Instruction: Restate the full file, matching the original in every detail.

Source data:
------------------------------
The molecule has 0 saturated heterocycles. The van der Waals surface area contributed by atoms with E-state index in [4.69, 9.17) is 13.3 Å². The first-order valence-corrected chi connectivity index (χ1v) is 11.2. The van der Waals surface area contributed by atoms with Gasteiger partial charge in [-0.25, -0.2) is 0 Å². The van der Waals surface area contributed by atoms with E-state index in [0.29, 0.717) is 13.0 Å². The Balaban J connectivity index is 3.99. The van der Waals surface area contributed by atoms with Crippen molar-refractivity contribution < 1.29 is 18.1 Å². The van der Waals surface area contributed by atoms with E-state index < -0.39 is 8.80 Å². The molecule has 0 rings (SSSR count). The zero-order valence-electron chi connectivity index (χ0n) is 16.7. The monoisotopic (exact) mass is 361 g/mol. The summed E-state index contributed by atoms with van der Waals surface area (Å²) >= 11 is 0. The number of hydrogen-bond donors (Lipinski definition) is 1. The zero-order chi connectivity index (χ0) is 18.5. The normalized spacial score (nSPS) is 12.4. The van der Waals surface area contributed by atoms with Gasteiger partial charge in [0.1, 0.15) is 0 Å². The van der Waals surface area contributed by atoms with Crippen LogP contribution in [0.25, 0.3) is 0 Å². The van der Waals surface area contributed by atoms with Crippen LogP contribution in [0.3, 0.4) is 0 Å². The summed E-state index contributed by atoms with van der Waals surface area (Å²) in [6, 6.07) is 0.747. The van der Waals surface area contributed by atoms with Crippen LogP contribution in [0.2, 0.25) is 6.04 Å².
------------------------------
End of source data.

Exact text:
The molecule has 0 saturated heterocycles. The van der Waals surface area contributed by atoms with E-state index in [4.69, 9.17) is 13.3 Å². The first-order valence-corrected chi connectivity index (χ1v) is 11.2. The van der Waals surface area contributed by atoms with Gasteiger partial charge in [-0.25, -0.2) is 0 Å². The van der Waals surface area contributed by atoms with E-state index in [0.29, 0.717) is 13.0 Å². The Balaban J connectivity index is 3.99. The van der Waals surface area contributed by atoms with Crippen molar-refractivity contribution < 1.29 is 18.1 Å². The van der Waals surface area contributed by atoms with E-state index < -0.39 is 8.80 Å². The molecule has 0 rings (SSSR count). The zero-order valence-electron chi connectivity index (χ0n) is 16.7. The monoisotopic (exact) mass is 361 g/mol. The summed E-state index contributed by atoms with van der Waals surface area (Å²) >= 11 is 0. The number of hydrogen-bond donors (Lipinski definition) is 1. The zero-order chi connectivity index (χ0) is 18.5. The normalized spacial score (nSPS) is 12.4. The van der Waals surface area contributed by atoms with Gasteiger partial charge in [0.1, 0.15) is 0 Å². The van der Waals surface area contributed by atoms with Crippen LogP contribution in [0.25, 0.3) is 0 Å². The van der Waals surface area contributed by atoms with Crippen LogP contribution in [0.3, 0.4) is 0 Å². The summed E-state index contributed by atoms with van der Waals surface area (Å²) in [6, 6.07) is 0.747. The van der Waals surface area contributed by atoms with Crippen LogP contribution in [0.2, 0.25) is 6.04 Å².